As a general rule, I have access to 2.5 TV channels. And as a general rule, I don't mind my relative "cultural" "isolation."

However, on vacation, flipping mindlessly among 50-something channels is a fun novelty. And recently I saw an episode of "Hoarders." That makes three or four total I've seen so far.

Frightening. Not because it's foreign; because it's NOT foreign.

I recognize a couple of aspects of hoarding behaviour. First, I know today's routine objects are tomorrow's marvelous artifacts. My father was a historian who had done archival research. He knew the thrill of holding a piece of paper signed by someone famous. Professionally, he also understood that much of history is accidental. It's not the sheaf of Confederate money that's valuable; it's the stamp on the envelope the money was stored in. That kind of thing. Needless to say, we had a lot of junk to go through and dispose of when my parents died, some of which might have been of interest to a future historian, but oh well; that's why archives exist.

It's also true that objects can hold memories. Who hasn't heard a song and gone right back to a specific time and place? For me, "Sunshine of Your Love" = summer at the university swimming pool. So I can see that items from your own past can symbolize experiences and feelings you want to recall. And I can understand that getting rid of those things feels like you're getting rid of that person or place.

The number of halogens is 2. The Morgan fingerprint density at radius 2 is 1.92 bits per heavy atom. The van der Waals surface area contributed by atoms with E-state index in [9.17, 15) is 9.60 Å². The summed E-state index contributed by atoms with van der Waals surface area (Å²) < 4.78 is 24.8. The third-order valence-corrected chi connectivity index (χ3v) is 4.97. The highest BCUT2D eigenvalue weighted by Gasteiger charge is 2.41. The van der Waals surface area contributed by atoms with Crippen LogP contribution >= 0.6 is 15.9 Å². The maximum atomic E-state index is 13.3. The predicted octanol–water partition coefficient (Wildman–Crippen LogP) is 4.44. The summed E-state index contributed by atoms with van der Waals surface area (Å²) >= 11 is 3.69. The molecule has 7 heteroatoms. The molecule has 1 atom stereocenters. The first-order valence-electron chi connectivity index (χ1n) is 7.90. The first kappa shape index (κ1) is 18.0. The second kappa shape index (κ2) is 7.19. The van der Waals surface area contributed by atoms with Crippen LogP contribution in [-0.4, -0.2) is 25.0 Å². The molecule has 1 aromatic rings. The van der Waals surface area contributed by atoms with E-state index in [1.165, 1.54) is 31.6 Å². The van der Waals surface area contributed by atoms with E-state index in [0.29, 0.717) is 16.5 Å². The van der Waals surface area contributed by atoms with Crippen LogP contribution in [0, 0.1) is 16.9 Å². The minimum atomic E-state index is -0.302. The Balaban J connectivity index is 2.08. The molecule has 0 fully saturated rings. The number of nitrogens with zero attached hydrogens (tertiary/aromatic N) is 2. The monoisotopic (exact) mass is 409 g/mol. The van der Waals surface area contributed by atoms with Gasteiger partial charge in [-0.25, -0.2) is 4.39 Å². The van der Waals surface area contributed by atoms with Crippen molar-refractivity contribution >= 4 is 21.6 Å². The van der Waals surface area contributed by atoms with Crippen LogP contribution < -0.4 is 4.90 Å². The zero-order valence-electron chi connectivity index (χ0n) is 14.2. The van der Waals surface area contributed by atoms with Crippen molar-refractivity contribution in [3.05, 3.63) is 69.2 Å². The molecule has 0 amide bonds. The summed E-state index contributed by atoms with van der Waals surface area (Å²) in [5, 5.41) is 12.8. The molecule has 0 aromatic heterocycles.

I also recognize that the behaviours I just described don't fit the DSM-IV standard for mental illness. However, I believe that some conditions exist on a continuum and I believe that I have seen behaviours on the "less severe" end of that continuum.

What caught my attention in this recent episode was something I hadn't heard before, but could of course (!!!) relate to. For some hoarders, the items they cling to represent decisions they don't have to make. Each item is still an option. They don't have to pick just one. They don't have to decide. And they certainly don't have to DO anything about these items.

I too am easily overwhelmed when I have too many options. However, even when I have an appropriate, handle-able number of options, I sometimes still resist making decisions. I don't want to rule out anything. I don't want to commit myself. (And, oddly, I am often quite capable of making quick decisions.)

All of this relates to my ability to dither instead of writing. Dithering, like hoarding, is uncomfortable, but writing, like acting on decisions, sometimes feels dangerous.

Writing can feel like the process of eliminating options, of committing to a particular idea. Each word I put down changes the story in my head from ethereal and perfect to mundane and flawed. Each time a character speaks, she becomes something less fabulous--more real. And, as anyone who has read The Velveteen Rabbit knows, being real can be a wonderful thing, but like most wonderful things, it's not without its hazards.

And then what if I can't do justice to the ethereal thing? What if I end up with something that looks more like a mudpie than a sculpture? Isn't it safer to just keep the ideas floating around in their perfection in my head?

Safer, maybe. But look at those Hoarders: They're not happy. They're not healthy, mentally or physically. And I don't want to be one.

And so I risk, and I write. (Even if I dither a bit as well.)